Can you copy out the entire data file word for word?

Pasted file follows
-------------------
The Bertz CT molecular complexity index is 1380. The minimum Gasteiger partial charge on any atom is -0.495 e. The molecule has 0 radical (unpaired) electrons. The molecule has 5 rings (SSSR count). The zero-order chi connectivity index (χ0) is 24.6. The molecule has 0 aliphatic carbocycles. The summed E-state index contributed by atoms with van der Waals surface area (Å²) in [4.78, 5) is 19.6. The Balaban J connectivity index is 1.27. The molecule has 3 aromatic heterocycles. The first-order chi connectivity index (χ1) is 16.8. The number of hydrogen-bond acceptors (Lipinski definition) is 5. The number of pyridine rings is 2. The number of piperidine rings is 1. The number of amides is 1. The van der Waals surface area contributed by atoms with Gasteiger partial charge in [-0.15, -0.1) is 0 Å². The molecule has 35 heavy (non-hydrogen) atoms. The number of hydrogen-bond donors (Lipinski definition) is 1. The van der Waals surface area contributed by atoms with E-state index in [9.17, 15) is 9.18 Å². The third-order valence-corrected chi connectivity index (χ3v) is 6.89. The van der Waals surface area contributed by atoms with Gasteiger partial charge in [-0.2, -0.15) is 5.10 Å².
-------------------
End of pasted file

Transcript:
The Bertz CT molecular complexity index is 1380. The minimum Gasteiger partial charge on any atom is -0.495 e. The molecule has 0 radical (unpaired) electrons. The molecule has 5 rings (SSSR count). The zero-order chi connectivity index (χ0) is 24.6. The molecule has 0 aliphatic carbocycles. The summed E-state index contributed by atoms with van der Waals surface area (Å²) in [4.78, 5) is 19.6. The Balaban J connectivity index is 1.27. The molecule has 3 aromatic heterocycles. The first-order chi connectivity index (χ1) is 16.8. The number of hydrogen-bond acceptors (Lipinski definition) is 5. The number of pyridine rings is 2. The number of piperidine rings is 1. The number of amides is 1. The van der Waals surface area contributed by atoms with Gasteiger partial charge in [-0.15, -0.1) is 0 Å². The molecule has 35 heavy (non-hydrogen) atoms. The number of hydrogen-bond donors (Lipinski definition) is 1. The van der Waals surface area contributed by atoms with E-state index in [9.17, 15) is 9.18 Å². The third-order valence-corrected chi connectivity index (χ3v) is 6.89. The van der Waals surface area contributed by atoms with Gasteiger partial charge in [-0.2, -0.15) is 5.10 Å².